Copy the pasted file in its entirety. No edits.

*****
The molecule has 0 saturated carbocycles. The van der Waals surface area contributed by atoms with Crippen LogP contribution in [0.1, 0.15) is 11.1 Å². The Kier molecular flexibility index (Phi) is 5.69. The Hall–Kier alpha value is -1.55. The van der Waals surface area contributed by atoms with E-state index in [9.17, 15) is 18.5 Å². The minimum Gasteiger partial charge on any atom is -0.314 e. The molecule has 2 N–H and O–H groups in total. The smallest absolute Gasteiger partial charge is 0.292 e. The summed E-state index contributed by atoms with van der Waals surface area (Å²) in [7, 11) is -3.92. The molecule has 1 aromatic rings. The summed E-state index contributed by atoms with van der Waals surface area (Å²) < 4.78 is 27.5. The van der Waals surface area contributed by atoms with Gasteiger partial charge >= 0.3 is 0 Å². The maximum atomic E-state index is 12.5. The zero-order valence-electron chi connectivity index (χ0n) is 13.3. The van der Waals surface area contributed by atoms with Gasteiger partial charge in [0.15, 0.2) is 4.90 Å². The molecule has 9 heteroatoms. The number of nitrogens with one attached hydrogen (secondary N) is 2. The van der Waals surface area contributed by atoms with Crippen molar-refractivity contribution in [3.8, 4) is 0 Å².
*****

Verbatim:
The molecule has 0 saturated carbocycles. The van der Waals surface area contributed by atoms with Crippen LogP contribution in [0.1, 0.15) is 11.1 Å². The Kier molecular flexibility index (Phi) is 5.69. The Hall–Kier alpha value is -1.55. The van der Waals surface area contributed by atoms with E-state index in [9.17, 15) is 18.5 Å². The minimum Gasteiger partial charge on any atom is -0.314 e. The molecule has 2 N–H and O–H groups in total. The smallest absolute Gasteiger partial charge is 0.292 e. The summed E-state index contributed by atoms with van der Waals surface area (Å²) in [7, 11) is -3.92. The molecule has 1 aromatic rings. The summed E-state index contributed by atoms with van der Waals surface area (Å²) < 4.78 is 27.5. The van der Waals surface area contributed by atoms with Gasteiger partial charge >= 0.3 is 0 Å². The maximum atomic E-state index is 12.5. The zero-order valence-electron chi connectivity index (χ0n) is 13.3. The van der Waals surface area contributed by atoms with Gasteiger partial charge in [0.15, 0.2) is 4.90 Å². The molecule has 9 heteroatoms. The number of nitrogens with one attached hydrogen (secondary N) is 2. The van der Waals surface area contributed by atoms with Crippen molar-refractivity contribution in [3.8, 4) is 0 Å².